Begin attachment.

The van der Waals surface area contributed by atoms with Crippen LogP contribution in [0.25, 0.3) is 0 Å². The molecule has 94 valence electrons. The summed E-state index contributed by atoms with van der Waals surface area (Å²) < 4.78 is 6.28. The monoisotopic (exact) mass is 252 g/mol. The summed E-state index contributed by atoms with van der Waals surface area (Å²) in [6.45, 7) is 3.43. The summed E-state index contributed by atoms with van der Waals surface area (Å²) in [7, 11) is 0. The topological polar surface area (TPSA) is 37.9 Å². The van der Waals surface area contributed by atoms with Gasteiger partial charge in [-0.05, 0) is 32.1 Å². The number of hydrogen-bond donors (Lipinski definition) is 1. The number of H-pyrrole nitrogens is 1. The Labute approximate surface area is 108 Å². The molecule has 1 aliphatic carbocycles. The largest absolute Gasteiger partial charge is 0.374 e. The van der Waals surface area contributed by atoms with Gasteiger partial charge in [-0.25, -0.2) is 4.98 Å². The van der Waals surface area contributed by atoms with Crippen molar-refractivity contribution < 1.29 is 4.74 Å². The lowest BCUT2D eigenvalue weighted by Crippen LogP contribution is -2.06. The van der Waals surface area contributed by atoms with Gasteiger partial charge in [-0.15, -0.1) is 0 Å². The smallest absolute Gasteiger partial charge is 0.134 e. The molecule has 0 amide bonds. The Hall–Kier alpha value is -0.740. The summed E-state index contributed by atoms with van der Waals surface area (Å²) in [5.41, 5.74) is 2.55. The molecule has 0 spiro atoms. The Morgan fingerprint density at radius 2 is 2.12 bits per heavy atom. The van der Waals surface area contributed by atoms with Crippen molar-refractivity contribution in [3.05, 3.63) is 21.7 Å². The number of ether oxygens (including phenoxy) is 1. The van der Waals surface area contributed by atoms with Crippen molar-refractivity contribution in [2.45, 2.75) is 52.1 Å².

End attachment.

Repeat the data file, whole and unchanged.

The van der Waals surface area contributed by atoms with Crippen LogP contribution in [0.25, 0.3) is 0 Å². The molecule has 94 valence electrons. The summed E-state index contributed by atoms with van der Waals surface area (Å²) < 4.78 is 6.28. The monoisotopic (exact) mass is 252 g/mol. The summed E-state index contributed by atoms with van der Waals surface area (Å²) in [6.45, 7) is 3.43. The summed E-state index contributed by atoms with van der Waals surface area (Å²) in [7, 11) is 0. The topological polar surface area (TPSA) is 37.9 Å². The van der Waals surface area contributed by atoms with Gasteiger partial charge in [-0.05, 0) is 32.1 Å². The number of hydrogen-bond donors (Lipinski definition) is 1. The number of H-pyrrole nitrogens is 1. The Labute approximate surface area is 108 Å². The molecule has 1 aliphatic carbocycles. The largest absolute Gasteiger partial charge is 0.374 e. The van der Waals surface area contributed by atoms with Gasteiger partial charge in [-0.25, -0.2) is 4.98 Å². The van der Waals surface area contributed by atoms with Crippen molar-refractivity contribution < 1.29 is 4.74 Å². The lowest BCUT2D eigenvalue weighted by Crippen LogP contribution is -2.06. The van der Waals surface area contributed by atoms with Gasteiger partial charge in [-0.15, -0.1) is 0 Å². The smallest absolute Gasteiger partial charge is 0.134 e. The molecule has 0 amide bonds. The Hall–Kier alpha value is -0.740. The summed E-state index contributed by atoms with van der Waals surface area (Å²) in [5.41, 5.74) is 2.55. The molecule has 0 spiro atoms. The Morgan fingerprint density at radius 2 is 2.12 bits per heavy atom. The van der Waals surface area contributed by atoms with Crippen molar-refractivity contribution in [3.05, 3.63) is 21.7 Å². The number of ether oxygens (including phenoxy) is 1. The van der Waals surface area contributed by atoms with Crippen molar-refractivity contribution in [2.45, 2.75) is 52.1 Å².